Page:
Eosinophilic Esophagitis (EoE)

« Back to All Blogs
Published:  December 1, 2023

What is eosinophilic esophagitis (EoE)?

This is a chronic allergic or immune inflammatory condition of the esophagus in which there are an abnormal number of eosinophils infiltrating the lining of the esophagus.

What are eosinophils and why do they cause inflammation of the esophagus?

Eosinophils are a type of white blood cell that evolved to help humans fight off parasitic infections. They are also one of the primary cells involved in allergic inflammation. Eosinophils release substances into the surrounding tissues with the intention of killing off parasites. However, the chemicals they release can also damage the surrounding tissue. With allergic conditions in which there is an excess of eosinophils in the tissue, there is “inflammation” which can elicit symptoms.

What are examples of conditions with eosinophilic inflammation?

  • Allergic Rhinoconjunctivitis – such as hay fever, dust mite allergy, pet dander allergy.
  • Asthma
  • Atopic Dermatitis
  • Eosinophilic Esophagitis

What are the symptoms of EoE?

The symptoms vary based on how long the condition has been present. Therefore, the symptoms can differ between children and adults.


  • Difficulty feeding (especially infants and toddlers)
  • Gastroesophageal reflux
  • Difficulty swallowing
  • Vomiting
  • Abdominal pain
  • Food impaction (when one cannot fully swallow food – the food becomes “stuck” in the esophagus.)


  • Gastroesophageal reflux that does not respond to medications
  • Chest pain
  • Upper abdominal pain
  • Food impaction

What causes EoE?

It occurs secondary to an immune response to either a food or environmental protein or allergen. Not all cases are from a true food allergy; in fact, only about 40% of cases involve a true food allergy. It is not certain as to why some individuals develop eosinophilic esophagitis, but there does appear to be a genetic component. The foods most commonly associated with the diagnosis of eosinophilic esophagitis include cow’s milk, eggs, wheat, soy, peanuts, tree nuts, fish, and shellfish. Eosinophilic esophagitis can also be associated with environmental allergies such as dust mites, pet dander, mold spores, and pollens.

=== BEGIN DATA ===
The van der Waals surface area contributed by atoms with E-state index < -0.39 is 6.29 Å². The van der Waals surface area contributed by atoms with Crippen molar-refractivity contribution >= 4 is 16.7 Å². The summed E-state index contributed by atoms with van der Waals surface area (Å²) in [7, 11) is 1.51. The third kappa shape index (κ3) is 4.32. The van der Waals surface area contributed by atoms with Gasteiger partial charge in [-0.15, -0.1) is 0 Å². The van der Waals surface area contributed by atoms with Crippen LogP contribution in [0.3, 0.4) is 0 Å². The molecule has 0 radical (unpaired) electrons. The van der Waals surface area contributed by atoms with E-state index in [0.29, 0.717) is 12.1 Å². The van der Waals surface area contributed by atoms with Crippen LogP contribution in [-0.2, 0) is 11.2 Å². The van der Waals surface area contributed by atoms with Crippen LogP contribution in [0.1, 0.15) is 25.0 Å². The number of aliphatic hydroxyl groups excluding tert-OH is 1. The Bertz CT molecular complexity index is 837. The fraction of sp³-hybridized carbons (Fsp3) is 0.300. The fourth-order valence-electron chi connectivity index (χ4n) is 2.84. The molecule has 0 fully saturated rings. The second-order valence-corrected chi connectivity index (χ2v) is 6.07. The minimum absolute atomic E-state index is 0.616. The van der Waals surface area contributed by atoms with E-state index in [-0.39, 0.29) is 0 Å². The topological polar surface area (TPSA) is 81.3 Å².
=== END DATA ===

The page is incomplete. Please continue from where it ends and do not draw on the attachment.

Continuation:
How do you diagnose EoE?

  • Clinical history
  • Endoscopy
  • Allergy testing

What are the treatments for EoE?

  • Antacids (such as an H2-Blocker like famotidine, or a Proton Pump Inhibitor like omeprazole)
  • Inhaled or Nebulized steroids (these medicines are swallowed rather than inhaled to coat the surface of the esophagus)
  • Food directed elimination diet (foods are eliminated from one’s diet based on positive allergy skin testing and/or laboratory allergy testing)
  • Empiric elimination diet (strict elimination of one or more of the most common food triggers is suggested if the allergy evaluation is negative)
  • Elemental or Amino Acid-Based Diet (reserved for the most severe cases where patients eliminate all foods and obtain nutrition from a hypoallergenic amino acid-based formula)
  • Allergen Immunotherapy (Allergy Shots) (considered for patients with an environmental trigger leading to Eosinophilic Esophagitis)

If you have any questions about Eosinophilic Esophagitis, please call our office or schedule an appointment online.